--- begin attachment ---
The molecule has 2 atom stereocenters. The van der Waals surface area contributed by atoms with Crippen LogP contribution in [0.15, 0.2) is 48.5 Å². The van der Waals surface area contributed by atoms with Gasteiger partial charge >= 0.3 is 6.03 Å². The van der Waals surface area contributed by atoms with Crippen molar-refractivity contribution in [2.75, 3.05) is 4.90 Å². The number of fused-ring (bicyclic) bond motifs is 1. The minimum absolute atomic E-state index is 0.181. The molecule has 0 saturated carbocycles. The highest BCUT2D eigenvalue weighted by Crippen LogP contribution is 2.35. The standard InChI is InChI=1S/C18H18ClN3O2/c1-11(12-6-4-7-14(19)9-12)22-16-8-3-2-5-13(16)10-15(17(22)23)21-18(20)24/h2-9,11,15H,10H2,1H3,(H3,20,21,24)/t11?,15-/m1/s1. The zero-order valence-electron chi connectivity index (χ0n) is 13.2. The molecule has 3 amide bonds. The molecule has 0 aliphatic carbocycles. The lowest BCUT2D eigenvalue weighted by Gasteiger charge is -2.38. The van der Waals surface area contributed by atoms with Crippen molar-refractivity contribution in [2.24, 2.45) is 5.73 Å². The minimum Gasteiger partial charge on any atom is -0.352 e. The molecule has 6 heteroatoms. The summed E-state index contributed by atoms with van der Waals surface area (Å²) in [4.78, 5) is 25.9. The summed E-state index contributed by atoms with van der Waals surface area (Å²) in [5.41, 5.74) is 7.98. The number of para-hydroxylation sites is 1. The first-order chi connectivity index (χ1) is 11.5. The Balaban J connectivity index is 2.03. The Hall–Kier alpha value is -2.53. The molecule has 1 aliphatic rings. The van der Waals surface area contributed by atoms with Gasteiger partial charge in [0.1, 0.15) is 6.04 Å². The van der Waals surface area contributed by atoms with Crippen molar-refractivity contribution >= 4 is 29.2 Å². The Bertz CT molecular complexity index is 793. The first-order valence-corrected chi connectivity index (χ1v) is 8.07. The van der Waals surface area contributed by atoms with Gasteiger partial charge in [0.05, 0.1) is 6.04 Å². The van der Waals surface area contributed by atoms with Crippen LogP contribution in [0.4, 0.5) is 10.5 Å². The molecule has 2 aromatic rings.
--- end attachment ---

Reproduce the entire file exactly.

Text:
The molecule has 2 atom stereocenters. The van der Waals surface area contributed by atoms with Crippen LogP contribution in [0.15, 0.2) is 48.5 Å². The van der Waals surface area contributed by atoms with Gasteiger partial charge >= 0.3 is 6.03 Å². The van der Waals surface area contributed by atoms with Crippen molar-refractivity contribution in [2.75, 3.05) is 4.90 Å². The number of fused-ring (bicyclic) bond motifs is 1. The minimum absolute atomic E-state index is 0.181. The molecule has 0 saturated carbocycles. The highest BCUT2D eigenvalue weighted by Crippen LogP contribution is 2.35. The standard InChI is InChI=1S/C18H18ClN3O2/c1-11(12-6-4-7-14(19)9-12)22-16-8-3-2-5-13(16)10-15(17(22)23)21-18(20)24/h2-9,11,15H,10H2,1H3,(H3,20,21,24)/t11?,15-/m1/s1. The zero-order valence-electron chi connectivity index (χ0n) is 13.2. The molecule has 3 amide bonds. The molecule has 0 aliphatic carbocycles. The lowest BCUT2D eigenvalue weighted by Gasteiger charge is -2.38. The van der Waals surface area contributed by atoms with Crippen molar-refractivity contribution in [2.24, 2.45) is 5.73 Å². The minimum Gasteiger partial charge on any atom is -0.352 e. The molecule has 6 heteroatoms. The summed E-state index contributed by atoms with van der Waals surface area (Å²) in [4.78, 5) is 25.9. The summed E-state index contributed by atoms with van der Waals surface area (Å²) in [5.41, 5.74) is 7.98. The number of para-hydroxylation sites is 1. The first-order chi connectivity index (χ1) is 11.5. The Balaban J connectivity index is 2.03. The Hall–Kier alpha value is -2.53. The molecule has 1 aliphatic rings. The van der Waals surface area contributed by atoms with Gasteiger partial charge in [0.1, 0.15) is 6.04 Å². The van der Waals surface area contributed by atoms with Crippen molar-refractivity contribution >= 4 is 29.2 Å². The Bertz CT molecular complexity index is 793. The first-order valence-corrected chi connectivity index (χ1v) is 8.07. The van der Waals surface area contributed by atoms with Gasteiger partial charge in [0.05, 0.1) is 6.04 Å². The van der Waals surface area contributed by atoms with Crippen LogP contribution in [0.4, 0.5) is 10.5 Å². The molecule has 2 aromatic rings.